COMPUTEX - Low-cost laptops and new chips on tap for Computex

Computex Taipei 2008 starts next week, and promises dozens of new low-cost laptops and MIDs.

Computex 2008 could be the most exciting IT hardware show in years, complete with the launch of several ultra-low cost laptops armed with Intel's new Atom microprocessor, a new iMac lookalike from Asustek and reportedly a new processor from Nvidia code-named Tegra.

Computex Taipei 2008 is one of the world's largest IT hardware shows. An estimated 150,000 people will attend or display products at the event in Taiwan between June 3 and June 7. There has been so much demand for booth space that organisers have added an extra hall for the event, so attendees will travel about an hour between venues in downtown Taipei and the suburb of Nangang.

The extra space means more room for new gadgets. The number of booths for vendors has soared to 4482 this year, up from just under 3000 in 2007, and they will be teeming with the latest in computers and components.

One of the highlights will be ultra-low cost laptops, priced from about $US200 to $550, based on Intel's new Atom microprocessor. Several Taiwanese companies have announced plans to join Intel for the launch of Atom, which is designed to extend battery life and keep costs low.

Taiwan's Asustek Computer, which sells the most popular low-cost laptop so far, the Eee PC, will unveil new members of that family at Computex. The Eee PC 901 and 1000 series will arrive just over a month after Asustek launched the Eee PC 900, which added a larger, 8.9-inch screen for the first time. The Eee PC 900 uses an Intel Celeron M processor, but the 901 and the 1000 could use Atom, and one of them may push the screen size to 10 inches.

Other hardware makers have announced plans to launch rivals to the Eee PC at Computex. Taiwan's Elitegroup Computer Systems (ECS) plans to launch the G10IL, which can access the Internet via mobile phone networks, while rival Micro-Star International has talked about Wind, a low-cost laptop with a 10-inch screen. Acer has also promised a low-cost laptop to be unveiled at Computex.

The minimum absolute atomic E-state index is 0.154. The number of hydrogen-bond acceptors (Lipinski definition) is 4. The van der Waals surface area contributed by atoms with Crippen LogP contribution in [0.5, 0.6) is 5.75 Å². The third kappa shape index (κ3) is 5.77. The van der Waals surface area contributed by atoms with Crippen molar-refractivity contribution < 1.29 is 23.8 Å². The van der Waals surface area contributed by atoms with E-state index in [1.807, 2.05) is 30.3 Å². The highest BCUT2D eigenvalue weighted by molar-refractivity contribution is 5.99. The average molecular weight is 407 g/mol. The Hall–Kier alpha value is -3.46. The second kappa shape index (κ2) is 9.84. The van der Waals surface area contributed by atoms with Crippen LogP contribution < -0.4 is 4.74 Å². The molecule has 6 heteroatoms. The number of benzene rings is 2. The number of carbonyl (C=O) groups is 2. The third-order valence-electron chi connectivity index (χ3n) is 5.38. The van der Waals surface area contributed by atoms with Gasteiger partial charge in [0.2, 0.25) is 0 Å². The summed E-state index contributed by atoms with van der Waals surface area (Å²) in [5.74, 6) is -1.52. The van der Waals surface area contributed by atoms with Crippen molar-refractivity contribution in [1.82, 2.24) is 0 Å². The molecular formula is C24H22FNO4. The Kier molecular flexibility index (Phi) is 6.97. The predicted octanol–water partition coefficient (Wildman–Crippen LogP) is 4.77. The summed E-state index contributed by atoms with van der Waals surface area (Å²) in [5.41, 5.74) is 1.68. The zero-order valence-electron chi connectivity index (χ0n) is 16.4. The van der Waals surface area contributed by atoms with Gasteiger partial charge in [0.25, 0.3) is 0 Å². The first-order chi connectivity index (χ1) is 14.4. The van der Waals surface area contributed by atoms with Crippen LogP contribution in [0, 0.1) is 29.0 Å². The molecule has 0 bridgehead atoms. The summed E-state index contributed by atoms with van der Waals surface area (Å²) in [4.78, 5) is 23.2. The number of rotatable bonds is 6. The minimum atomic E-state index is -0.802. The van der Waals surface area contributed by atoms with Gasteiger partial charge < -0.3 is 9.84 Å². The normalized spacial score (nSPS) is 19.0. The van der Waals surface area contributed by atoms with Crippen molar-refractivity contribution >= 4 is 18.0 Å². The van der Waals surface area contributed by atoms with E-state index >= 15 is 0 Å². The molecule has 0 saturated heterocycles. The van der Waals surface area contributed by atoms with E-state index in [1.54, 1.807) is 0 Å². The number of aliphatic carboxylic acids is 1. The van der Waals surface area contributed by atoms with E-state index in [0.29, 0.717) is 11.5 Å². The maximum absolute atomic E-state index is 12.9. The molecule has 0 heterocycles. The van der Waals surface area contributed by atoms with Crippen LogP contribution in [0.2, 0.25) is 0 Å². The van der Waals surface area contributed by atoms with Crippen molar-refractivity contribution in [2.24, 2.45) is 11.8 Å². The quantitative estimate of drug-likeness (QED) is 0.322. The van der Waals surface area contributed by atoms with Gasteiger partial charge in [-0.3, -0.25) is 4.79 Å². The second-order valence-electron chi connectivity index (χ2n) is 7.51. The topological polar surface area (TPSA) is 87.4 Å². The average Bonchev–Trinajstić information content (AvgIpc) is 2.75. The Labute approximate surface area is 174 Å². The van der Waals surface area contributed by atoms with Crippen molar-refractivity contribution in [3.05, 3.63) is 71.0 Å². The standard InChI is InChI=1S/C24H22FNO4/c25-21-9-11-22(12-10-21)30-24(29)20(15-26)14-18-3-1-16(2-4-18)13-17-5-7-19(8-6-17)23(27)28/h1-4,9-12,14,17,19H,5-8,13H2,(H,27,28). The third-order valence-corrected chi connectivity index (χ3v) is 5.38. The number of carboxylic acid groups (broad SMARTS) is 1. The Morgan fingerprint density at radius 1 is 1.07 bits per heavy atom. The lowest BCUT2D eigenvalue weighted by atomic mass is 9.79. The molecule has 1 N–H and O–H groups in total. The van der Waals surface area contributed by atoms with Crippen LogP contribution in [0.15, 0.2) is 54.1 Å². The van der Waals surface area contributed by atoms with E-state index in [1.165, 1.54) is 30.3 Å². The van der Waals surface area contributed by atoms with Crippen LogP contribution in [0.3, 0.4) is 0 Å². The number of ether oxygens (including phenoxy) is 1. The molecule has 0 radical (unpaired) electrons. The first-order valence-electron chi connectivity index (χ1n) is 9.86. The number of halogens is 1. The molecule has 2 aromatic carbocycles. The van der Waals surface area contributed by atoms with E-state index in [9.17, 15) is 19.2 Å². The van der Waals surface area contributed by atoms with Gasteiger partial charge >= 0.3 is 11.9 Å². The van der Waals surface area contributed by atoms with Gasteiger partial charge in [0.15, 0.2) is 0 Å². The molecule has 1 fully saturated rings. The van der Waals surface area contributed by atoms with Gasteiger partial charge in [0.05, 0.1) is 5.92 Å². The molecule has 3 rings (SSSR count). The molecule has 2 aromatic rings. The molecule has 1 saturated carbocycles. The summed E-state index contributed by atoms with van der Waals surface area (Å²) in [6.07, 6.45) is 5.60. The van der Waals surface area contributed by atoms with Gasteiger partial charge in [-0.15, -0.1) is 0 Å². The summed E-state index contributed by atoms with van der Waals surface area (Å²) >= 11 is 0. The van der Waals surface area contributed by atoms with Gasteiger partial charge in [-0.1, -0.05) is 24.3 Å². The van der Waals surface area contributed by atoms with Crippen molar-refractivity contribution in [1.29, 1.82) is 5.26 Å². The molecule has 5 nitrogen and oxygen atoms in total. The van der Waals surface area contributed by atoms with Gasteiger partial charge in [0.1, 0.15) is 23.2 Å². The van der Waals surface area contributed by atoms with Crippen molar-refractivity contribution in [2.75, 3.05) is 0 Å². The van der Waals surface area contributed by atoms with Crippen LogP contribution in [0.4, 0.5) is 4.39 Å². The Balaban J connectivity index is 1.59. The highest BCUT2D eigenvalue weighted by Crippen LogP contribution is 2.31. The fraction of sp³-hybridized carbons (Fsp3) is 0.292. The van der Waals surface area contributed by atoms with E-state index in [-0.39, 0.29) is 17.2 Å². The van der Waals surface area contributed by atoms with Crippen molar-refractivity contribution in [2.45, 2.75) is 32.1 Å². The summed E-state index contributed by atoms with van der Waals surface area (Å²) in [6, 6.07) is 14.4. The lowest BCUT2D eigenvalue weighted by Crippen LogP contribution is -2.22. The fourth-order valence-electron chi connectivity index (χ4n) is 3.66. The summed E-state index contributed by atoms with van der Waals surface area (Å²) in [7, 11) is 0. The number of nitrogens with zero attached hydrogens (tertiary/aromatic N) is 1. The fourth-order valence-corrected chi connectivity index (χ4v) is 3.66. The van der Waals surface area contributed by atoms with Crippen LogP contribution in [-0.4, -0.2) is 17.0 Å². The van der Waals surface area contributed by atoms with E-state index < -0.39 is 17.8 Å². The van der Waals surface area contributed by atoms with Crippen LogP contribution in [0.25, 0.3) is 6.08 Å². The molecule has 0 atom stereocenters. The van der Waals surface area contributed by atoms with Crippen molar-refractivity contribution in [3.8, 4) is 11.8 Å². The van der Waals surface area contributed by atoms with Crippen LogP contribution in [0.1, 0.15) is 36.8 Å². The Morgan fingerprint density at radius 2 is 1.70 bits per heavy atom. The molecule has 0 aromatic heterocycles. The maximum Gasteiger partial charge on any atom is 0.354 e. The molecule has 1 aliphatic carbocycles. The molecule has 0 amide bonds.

When Intel announced Atom a few months ago, the chip giant said around 25 new products, including Mobile Internet Devices, were already under development for the chip. MID is a term coined by Intel for small, tablet-type devices with touch-screens and easy Internet access.

Low-cost laptops have become popular because they're small and light, usually less than a kilogram (2.2 pounds), making them easy to carry around. A possible fly in the ointment is a rumor that Atom is in short supply, meaning some of the new products at Computex may not be available until later this year.

The stir created by low-cost laptops has invited more competition for Intel. Taiwanese microprocessor maker Via Technologies is expected to unveil soon its latest Isaiah processors for low-cost laptops and MIDs, while graphics chip maker Nvidia has also reportedly developed chips for handhelds based on ARM's processing core.

The MIDs at the show should make an interesting contrast to the low-cost laptops, but some analysts say low-cost laptops like the Eee PC could ultimately wreck the market for MIDs. The bottom line is price. Gigabyte Technology, for example, is expected to show off an MID that could retail for more than $1000. Mobile phone-maker, BenQ, also plans to show off an MID at Computex.

Other new items at the show will include graphics modules and SSDs (solid-state drives) with larger storage capacities from vendors such as Samsung Electronics. New networking gear will also be on display, as well as the normal fare from Computex -- motherboards, graphics cards and other PC components.

A few additional events running alongside the show will highlight other hardware trends. The 2008 WiMax Expo in Taipei runs the same week as Computex, and DRAMeXchange, the online clearinghouse for memory chips such as DRAM and flash, is hosting its Compuforum 2008 as well.

The shows run through next week and bring thousands of visitors to Taipei. For the uninitiated, it's best to print out directions to hotels and exhibition halls in Chinese to present to taxi drivers. And if you don't have a hotel reservation already, you should probably stay at home.

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Dan Nystedt

IDG News Service

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